Friday, April 24, 2015

Thoughts on Composting

Most people talk about composting as a viable alternative to tossing things into a landfill, but I was curious about how many people actually make the effort.

I was also interested to learn about the reasons why folks don't compost.

That was the focus of April's survey.

Let's take a look at the results:

Survey Results - Do you compost?

  • COnstantly traveling.
  • Why NOT compost? It's great for the garden, it reduces our amount of garbage, and it's good for the earth to put food and yard waste literally back where it originated ! We had an old plastic "earth machine" one for years but it always filled up too fast so this year we built one out of old repurposed fenceposts and chickenwire, with one half for current garden and food waste and then when it fills up, we'll let it settle and start filling up the second one. They say more than 20% of our garbage dumps are filled with food - crazy!!! Every city should have mandatory curbside composting like our big cities here on the west coast - it just makes sense (economically as well!).
  • Because it reduced how much trash we were throwing out, it's good for the environment and for our garden, and we get free soil.
  • I compost because food waste is such a problem in the landfills, plus it's free fertilizer. I don't use bins though, I bury mine right in an empty garden plot to decompose.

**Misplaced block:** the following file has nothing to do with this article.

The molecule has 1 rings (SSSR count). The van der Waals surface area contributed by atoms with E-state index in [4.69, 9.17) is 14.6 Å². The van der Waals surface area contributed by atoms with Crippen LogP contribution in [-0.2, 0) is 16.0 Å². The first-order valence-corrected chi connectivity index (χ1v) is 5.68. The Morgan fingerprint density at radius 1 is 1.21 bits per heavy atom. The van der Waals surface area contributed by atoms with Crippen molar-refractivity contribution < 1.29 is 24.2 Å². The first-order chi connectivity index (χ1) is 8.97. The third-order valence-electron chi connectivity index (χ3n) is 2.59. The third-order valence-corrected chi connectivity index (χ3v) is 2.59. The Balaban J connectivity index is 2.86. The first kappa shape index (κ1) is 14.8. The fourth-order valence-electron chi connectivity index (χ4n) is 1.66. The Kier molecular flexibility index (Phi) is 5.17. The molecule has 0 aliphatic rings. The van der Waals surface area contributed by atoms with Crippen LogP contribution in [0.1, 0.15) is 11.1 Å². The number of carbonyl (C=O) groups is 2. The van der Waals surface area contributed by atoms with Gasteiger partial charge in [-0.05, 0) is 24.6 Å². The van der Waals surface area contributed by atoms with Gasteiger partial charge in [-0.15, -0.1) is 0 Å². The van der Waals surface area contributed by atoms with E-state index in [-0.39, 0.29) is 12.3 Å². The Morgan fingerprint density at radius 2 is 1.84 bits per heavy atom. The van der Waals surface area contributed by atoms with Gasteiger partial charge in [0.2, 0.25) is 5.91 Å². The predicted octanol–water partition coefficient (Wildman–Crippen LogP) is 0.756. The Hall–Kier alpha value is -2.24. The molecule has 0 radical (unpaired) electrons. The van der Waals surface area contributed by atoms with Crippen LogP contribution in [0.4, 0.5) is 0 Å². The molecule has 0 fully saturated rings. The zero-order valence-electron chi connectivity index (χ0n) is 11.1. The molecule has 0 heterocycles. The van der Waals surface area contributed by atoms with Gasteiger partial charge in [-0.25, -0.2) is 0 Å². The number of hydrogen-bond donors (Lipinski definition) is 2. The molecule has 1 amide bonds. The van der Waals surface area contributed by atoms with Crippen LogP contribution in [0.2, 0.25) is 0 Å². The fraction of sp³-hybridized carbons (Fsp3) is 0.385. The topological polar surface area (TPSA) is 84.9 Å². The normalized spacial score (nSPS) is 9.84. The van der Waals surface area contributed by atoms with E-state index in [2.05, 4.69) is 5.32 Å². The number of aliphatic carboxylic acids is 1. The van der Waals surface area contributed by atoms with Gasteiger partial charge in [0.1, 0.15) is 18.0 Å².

• We don't have anywhere to use the compost we'd make.
  • I've had a garden my entire adult life. My current one is my toughest, here in the American desert Southwest. It's hot. And dry. To manage water usage and keep vegetables comfortable through hundred-and-teens, I have to have compost (and mulch, which is sometimes the same thing)! Besides, it's the right thing to do--perfectly good coffee grounds and vegetable peelings certainly don't need to clutter landfill.
  • To nourish my soil and recycle my green waste
  • I am studying here and I live in apartment, thus I don't have place to plant or cultivate. In my hometown, my family lives in city and has the same situation.
  • Because it good for the soil and keeps the balance of nutrients naturally. We also should be recycling everything we can and this is a great way to recycle your food scraps and make use of the that nature provides us. It is also very economical.
  • Less waste, though we don't know how to make it compost faster and just put it into a bin we got at a hardware store, so any tips would be great :)
  • Because it makes sense! :)
The majority of people, who participated in the survey, do compost. Reasons included things like reducing landfill waste and nourishing gardens. Some folks use commercial composting containers, others make their own, and still others simply bury compostable materials directly into an empty garden plot.

My sense is that those who do compost, use it in their gardens rather than participate in curb-side pick-up or donate it to a neighbor or community garden.

One participant asked for tips on how to make a compost pile work faster. I found a great article on the subject which you can read HERE. Suggested methods include shredding, turning the pile often, and ensuring that the carbon to nitrogen ratio is appropriate (they include the ratio of common items like grass clipping, food scraps, etc., and give you an easy way to approximate the ratio).

A few people don't compost and their comments got me thinking about situations that make the practice difficult (or impossible) and how we might comes up with solutions.